I really like sardonic books. I like realism. Recently I’ve been obsessed with W. Somerset Maugham. He’s my new thing. I read The Moon and Sixpence about two years ago and thought it was incredible. I’ve just read The Razors Edge, which I’d never heard of until I saw it in the LRB bookshop. I read Mrs Craddock too which I thought was brilliant. He’s got this great combination of realism so you are engaged and it’s not escapism but you’re being offered another world. And his view of life is hedonistic and tragic, which is essentially my view, so for me that really locks in.
I have a real thing for the anti-hero, so Dorian Gray is a key character for me. I like the cynical rogue. I love Jay Gatsby – I think I’m going to call my firstborn son Jay! And I like the Gauguin figure in The Moon and Sixpence. It’s something I struggle with in my own writing because it’s hard to have engaging cynics tell their own stories. Quite often you need to step aside. Look at The Great Gatsby – that’s not narrated by Gatsby.
And I like what Ian McEwan does – I remember reading Atonement in bed quite late at night, and being emotionally affected by the fact that writing can and can’t heal what you’ve done in your life. He plays with the way you trust fiction and what you believe. I’m always fascinated by how fiction relates to life, and is like life, and is not like life.
I was doing a work event at The Society Club recently, but I’d just done a full day at a different job. It was a Monday evening and I was absolutely shattered. The Society Club is a bookshop as well as a bar, and I went downstairs to the loo, and in the Ladies they have a couple of bookshelves with books on. So I had a pee, but then I thought I could use five minutes’ time out, so I picked up Sweet Tooth and started reading it, and actually read a fair bit before thinking I should go upstairs and do some work. I like that process of discovery.
I read Michael Faber’s Under the Skin recently, which was quite shocking. The conceit is that the central character has come from another planet, and is driving around seducing and capturing men, who are then castrated, force-fed, locked in pens, and eventually killed and shipped back to her home planet to be eaten as a delicacy. And because they are people you see her kidnapping serial killer-style, it is appalling. The victims are kept in this big spaceship compound pen, and you see these men suffering. It makes you think: Wait! That is what factory farming does, and that’s exactly what happens to cattle. I’m vegetarian, I think eating animals is not a great idea, but it really made me feel how hideous it is. That book blew my mind with its simplicity and brilliance. I was really drawn in by it, but it wasn’t joyous. It was a bottom of the stairs book.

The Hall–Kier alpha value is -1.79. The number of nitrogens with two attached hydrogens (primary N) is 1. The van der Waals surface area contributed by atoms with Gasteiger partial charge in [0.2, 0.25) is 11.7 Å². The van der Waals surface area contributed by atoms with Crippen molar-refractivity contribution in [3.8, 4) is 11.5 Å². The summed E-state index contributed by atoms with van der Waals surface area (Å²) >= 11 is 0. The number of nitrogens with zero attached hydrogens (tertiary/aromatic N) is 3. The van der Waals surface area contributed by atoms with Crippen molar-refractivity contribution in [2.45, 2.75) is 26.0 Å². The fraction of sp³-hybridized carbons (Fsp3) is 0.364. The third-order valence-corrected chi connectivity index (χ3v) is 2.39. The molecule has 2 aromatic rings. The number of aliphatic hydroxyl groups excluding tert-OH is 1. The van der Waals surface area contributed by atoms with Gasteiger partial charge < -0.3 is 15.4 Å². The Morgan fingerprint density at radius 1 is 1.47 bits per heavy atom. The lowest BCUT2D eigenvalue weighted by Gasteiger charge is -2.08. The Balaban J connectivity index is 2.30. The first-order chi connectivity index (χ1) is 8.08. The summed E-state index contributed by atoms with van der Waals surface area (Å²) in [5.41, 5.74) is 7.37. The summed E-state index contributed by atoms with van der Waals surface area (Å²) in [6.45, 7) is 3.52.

I remember at school doing Whose Afraid of Virginia Woolf which is a play that I still admire. And that seemed again – maybe it’s that age, in sixth form – like the revelation of a really amazing truth about the complications of the adult life that I was on the brink of. That complexity of human relations is something I’m fascinated by.
Reading for me is like an extension of social engagement. I’m really curious, I can’t resist stories and knowing more. How people work, I guess that’s what endlessly fascinates me: why people do what they do? That’s what happens in good fiction – more character is revealed, how people work is revealed.
I guess that’s why I like writing because you get to explore that. How do you get to the point where you go and rob a bank? Reading satisfies me because it allows me to receive a version of that, and writing satisfies me because it allows me to create a version of that. How do you look after a disabled child – what does that feel like? It doesn’t have to be particularly dramatic, just what do other experiences feel like?
Sometimes as a reader I want to get in there and change things. Is it Sense and Sensibility where Marianne Dashwood marries the sensible older suitor? And Charlotte Lucas marrying the terrible vicar in Pride and Prejudice. It’s then that I want to intervene with characters. But the heartbreak for Charlotte Lucas is that to marry him would have been a good match for her in the Eighteenth Century. You want to be like, ‘No, he’s a fucking idiot. Don’t marry him!’
I do see reading as practice for living. It’s that thing about maybe feeling like you have more experience than you have, or are wiser than you are. Mrs Craddock is a great book: what does it feel like to fall passionately in love with someone who then bores you? Luckily that hasn’t happened to me, but I feel like I can begin to understand what that might be like now. Hopefully that engages a bit when you talk to your friends or give advice, or need to advise yourself. You’ll read a book where people fall out of love and you’ll think, ‘I know a little of what that feels like,’ and so it’s a guide almost. It’s all quite practical, actually.